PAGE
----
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The Revolution is here ...

Posted by on 29 December 2009

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:: The Revolution is here….low price, low wattage tube amps (and why you need to have one) ::

One of the most interesting things about working in this industry is watching the way the market changes as new products come to light. Technology changes and generally keeps on making a guitarist’s life better, whether it be through advances in the way guitars are built, whole new sounds that can be created with pedals and digital effects, or whatever. It all keeps the game fresh and interesting.

However, the developments that always hold the MOST interest for me, are the changes that occur in the realm of guitar amplifiers. Although I love all guitar gear - whether it be guitars pedals, cables or whatever, I am actually (in my heart of hearts) really an amplifier guy. After all, an amplifier is , in my opinion, THE most important part about your electric guitar tone.

Consider this ... a $200 cheapo guitar through a $5,000 MESA amp sounds pretty darn good and a competent guitarist could certainly play a gig with this rig.

However, a $5,000 Gibson guitar through a $200 practice amp sounds like ... well ... a $200 practice amp.

As I’ve often said (to anybody who'll bother listening) – your amplifier is what defines your overall tone, and as such – it’s important to get the right amp to suit your style.

So over the years, there have been a number of changes in guitar amplifier technology that have given guitarists many MANY options towards tonal nirvana. From tube amps, to the onset of solid state amps (late 1970's), hybrid designs (ealry 1990's) and into the recent realm of digital “modelling” amps (2000's) - technology has twisted and turned to provide a variety of amplification options to today's guitarists. Right now though, at the turn of the decade we are at the cusp of another big change, the onset of low price, low wattage valve amplification which is not only affordable, but also addresses the growing market demand for low power (5W to 30W) guitar amplifiers…

 

Why do I need a tube amp? Isn’t that really old technology?

Yes, it IS old technology but there is a good reason why tube amps (or valve amps as the Brits prefer to call them) are still around and in high demand. They just sound and feel better to play to most guitarists.

Solid-State amps for years were the “cheap”option. They were priced much lower than tube amps to make amps accessible to beginner/intermediate players. Aside from a few notable exceptions (such as the almighty Roland JC120) they had a reputation for sounding “thin” and “brittle” as opposed to the big, warm tones that tube amps produce. Also solid-state amps, when driven to distortion, tend to sound harsh, cutting and not at all pleasant. So for many years, the market made a natural diversion, expensive tube amps for pro players, cheap solid state amps for beginner / home players.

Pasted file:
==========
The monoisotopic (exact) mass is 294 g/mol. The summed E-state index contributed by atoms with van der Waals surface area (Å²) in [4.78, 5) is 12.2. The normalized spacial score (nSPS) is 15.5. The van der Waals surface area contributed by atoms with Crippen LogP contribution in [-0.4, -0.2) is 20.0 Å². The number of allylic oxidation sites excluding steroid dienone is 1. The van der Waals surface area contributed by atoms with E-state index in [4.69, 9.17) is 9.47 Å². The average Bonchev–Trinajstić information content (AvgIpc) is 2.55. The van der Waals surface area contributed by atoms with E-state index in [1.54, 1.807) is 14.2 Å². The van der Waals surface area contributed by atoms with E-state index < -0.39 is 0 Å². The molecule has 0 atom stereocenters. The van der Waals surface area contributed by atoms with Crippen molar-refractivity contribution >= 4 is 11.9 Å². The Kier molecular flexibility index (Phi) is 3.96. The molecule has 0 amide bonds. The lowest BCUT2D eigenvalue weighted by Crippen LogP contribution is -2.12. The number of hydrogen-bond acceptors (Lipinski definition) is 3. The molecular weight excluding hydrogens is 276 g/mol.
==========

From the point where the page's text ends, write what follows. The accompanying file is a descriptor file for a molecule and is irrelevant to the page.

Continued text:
Large advances were made in the late 1990’s with the advent of Line 6’s “digital modelling” technology (soon copied by everyone else on the market). Digital technology was used to accurately “model” the tone produced by much larger and more expensive amplifiers gave a quantum leap to the quality of sound that could be produced from cheap amplifiers and processors. This technology has been so successful in fact that it has been incorporated into everything from the cheapest of small practice amps, up into processing units used by the world’s top recording studios– many of your favourite songs may have been recorded completely using digital modelling techology.

However, as good as digital modelling sounds it still cannot replicate the feel of playing through a tube amp. It is something that is very difficult to describe, but the visceral, immediate feel of hitting the strings with your pick and feeling the response and sound that emanates from a tube amplifier is truly addictive and has an amazing, 3-dimensional quality. Little wonder that despite the prevalence of digital modelling technology in the world’s leading studios, the vast majority of professional guitarists will still be playing tube amps at every gig they do!

 

What’s the deal with “low-wattage”? Will a 5w or 20w amp be enough for me?

Yes, probably!

50w – 100w tube amps are great for some players – especially Hard Rock/Metal players who require amps with a lot of headroom to accurately amplify their preamp-distortion based tone. (not to mention to cope with the low frequencies produced by down-tuned guitars).

Also Jazz and Country players will often still favour high-wattage amps so they can keep a pristine clean at any volume.

For the majority of today’s rock/blues/indie guitarists who are looking for an involving, responsive and organic guitar tone – then a low-wattage amp is just the ticket!! Most people have never driven a 100w, 50w or even 30w amp into overdrive and don’t realise just how loud it is! Bear in mind that The Beatles used 100W guitar amps to fill a stadium – before the days of miking guitar amps through a PA system!!!